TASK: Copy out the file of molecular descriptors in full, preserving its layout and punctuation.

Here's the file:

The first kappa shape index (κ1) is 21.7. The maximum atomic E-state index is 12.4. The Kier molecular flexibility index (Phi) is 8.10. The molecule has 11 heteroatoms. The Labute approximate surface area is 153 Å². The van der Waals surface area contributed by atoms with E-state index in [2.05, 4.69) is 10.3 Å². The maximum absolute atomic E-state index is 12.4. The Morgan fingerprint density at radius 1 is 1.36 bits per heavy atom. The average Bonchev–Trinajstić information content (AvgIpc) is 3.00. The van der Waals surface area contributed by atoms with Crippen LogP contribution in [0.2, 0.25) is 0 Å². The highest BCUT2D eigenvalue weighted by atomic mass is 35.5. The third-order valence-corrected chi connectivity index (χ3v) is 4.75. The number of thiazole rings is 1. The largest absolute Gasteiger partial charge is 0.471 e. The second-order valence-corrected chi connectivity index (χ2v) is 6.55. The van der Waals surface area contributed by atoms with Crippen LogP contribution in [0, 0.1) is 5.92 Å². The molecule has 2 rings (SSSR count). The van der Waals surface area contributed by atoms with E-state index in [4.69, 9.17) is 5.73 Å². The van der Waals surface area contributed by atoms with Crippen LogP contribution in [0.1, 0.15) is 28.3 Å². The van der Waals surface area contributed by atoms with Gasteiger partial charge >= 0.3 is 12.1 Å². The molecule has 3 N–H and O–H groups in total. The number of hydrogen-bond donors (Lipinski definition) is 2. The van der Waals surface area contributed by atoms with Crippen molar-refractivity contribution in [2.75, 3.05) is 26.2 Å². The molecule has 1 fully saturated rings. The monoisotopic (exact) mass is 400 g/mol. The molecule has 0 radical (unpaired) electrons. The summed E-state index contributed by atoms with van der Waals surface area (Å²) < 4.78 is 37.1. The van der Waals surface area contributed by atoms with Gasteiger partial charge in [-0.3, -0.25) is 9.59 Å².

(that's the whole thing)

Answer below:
The first kappa shape index (κ1) is 21.7. The maximum atomic E-state index is 12.4. The Kier molecular flexibility index (Phi) is 8.10. The molecule has 11 heteroatoms. The Labute approximate surface area is 153 Å². The van der Waals surface area contributed by atoms with E-state index in [2.05, 4.69) is 10.3 Å². The maximum absolute atomic E-state index is 12.4. The Morgan fingerprint density at radius 1 is 1.36 bits per heavy atom. The average Bonchev–Trinajstić information content (AvgIpc) is 3.00. The van der Waals surface area contributed by atoms with Crippen LogP contribution in [0.2, 0.25) is 0 Å². The highest BCUT2D eigenvalue weighted by atomic mass is 35.5. The third-order valence-corrected chi connectivity index (χ3v) is 4.75. The number of thiazole rings is 1. The largest absolute Gasteiger partial charge is 0.471 e. The second-order valence-corrected chi connectivity index (χ2v) is 6.55. The van der Waals surface area contributed by atoms with Crippen LogP contribution in [0, 0.1) is 5.92 Å². The molecule has 2 rings (SSSR count). The van der Waals surface area contributed by atoms with E-state index in [4.69, 9.17) is 5.73 Å². The van der Waals surface area contributed by atoms with Crippen LogP contribution in [0.1, 0.15) is 28.3 Å². The van der Waals surface area contributed by atoms with Gasteiger partial charge >= 0.3 is 12.1 Å². The molecule has 3 N–H and O–H groups in total. The number of hydrogen-bond donors (Lipinski definition) is 2. The van der Waals surface area contributed by atoms with Crippen molar-refractivity contribution in [2.75, 3.05) is 26.2 Å². The molecule has 1 fully saturated rings. The monoisotopic (exact) mass is 400 g/mol. The molecule has 0 radical (unpaired) electrons. The summed E-state index contributed by atoms with van der Waals surface area (Å²) < 4.78 is 37.1. The van der Waals surface area contributed by atoms with Gasteiger partial charge in [-0.3, -0.25) is 9.59 Å².